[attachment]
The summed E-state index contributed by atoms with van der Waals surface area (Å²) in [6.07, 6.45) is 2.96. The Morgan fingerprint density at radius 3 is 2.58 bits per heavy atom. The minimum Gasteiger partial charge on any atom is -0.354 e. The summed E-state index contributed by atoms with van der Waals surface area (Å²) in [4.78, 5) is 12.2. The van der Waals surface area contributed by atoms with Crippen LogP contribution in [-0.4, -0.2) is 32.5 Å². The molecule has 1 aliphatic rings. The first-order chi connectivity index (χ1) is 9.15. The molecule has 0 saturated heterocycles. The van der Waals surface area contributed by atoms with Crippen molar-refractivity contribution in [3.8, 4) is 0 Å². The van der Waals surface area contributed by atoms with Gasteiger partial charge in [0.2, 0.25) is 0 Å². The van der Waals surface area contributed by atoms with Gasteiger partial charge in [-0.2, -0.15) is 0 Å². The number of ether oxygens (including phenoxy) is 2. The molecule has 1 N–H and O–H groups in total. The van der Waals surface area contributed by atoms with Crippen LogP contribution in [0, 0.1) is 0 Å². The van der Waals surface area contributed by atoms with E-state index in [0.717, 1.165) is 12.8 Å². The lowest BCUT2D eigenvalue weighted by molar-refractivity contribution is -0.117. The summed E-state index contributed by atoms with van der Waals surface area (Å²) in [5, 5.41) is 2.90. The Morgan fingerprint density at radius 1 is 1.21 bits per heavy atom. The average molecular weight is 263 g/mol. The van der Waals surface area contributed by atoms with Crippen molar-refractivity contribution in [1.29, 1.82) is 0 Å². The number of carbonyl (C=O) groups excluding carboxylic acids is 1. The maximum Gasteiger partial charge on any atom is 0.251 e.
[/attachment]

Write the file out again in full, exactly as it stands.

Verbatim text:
The summed E-state index contributed by atoms with van der Waals surface area (Å²) in [6.07, 6.45) is 2.96. The Morgan fingerprint density at radius 3 is 2.58 bits per heavy atom. The minimum Gasteiger partial charge on any atom is -0.354 e. The summed E-state index contributed by atoms with van der Waals surface area (Å²) in [4.78, 5) is 12.2. The van der Waals surface area contributed by atoms with Crippen LogP contribution in [-0.4, -0.2) is 32.5 Å². The molecule has 1 aliphatic rings. The first-order chi connectivity index (χ1) is 9.15. The molecule has 0 saturated heterocycles. The van der Waals surface area contributed by atoms with Crippen molar-refractivity contribution in [3.8, 4) is 0 Å². The van der Waals surface area contributed by atoms with Gasteiger partial charge in [0.2, 0.25) is 0 Å². The van der Waals surface area contributed by atoms with Gasteiger partial charge in [-0.2, -0.15) is 0 Å². The number of ether oxygens (including phenoxy) is 2. The molecule has 1 N–H and O–H groups in total. The van der Waals surface area contributed by atoms with Crippen LogP contribution in [0, 0.1) is 0 Å². The van der Waals surface area contributed by atoms with E-state index in [0.717, 1.165) is 12.8 Å². The lowest BCUT2D eigenvalue weighted by molar-refractivity contribution is -0.117. The summed E-state index contributed by atoms with van der Waals surface area (Å²) in [5, 5.41) is 2.90. The Morgan fingerprint density at radius 1 is 1.21 bits per heavy atom. The average molecular weight is 263 g/mol. The van der Waals surface area contributed by atoms with Crippen molar-refractivity contribution in [1.29, 1.82) is 0 Å². The number of carbonyl (C=O) groups excluding carboxylic acids is 1. The maximum Gasteiger partial charge on any atom is 0.251 e.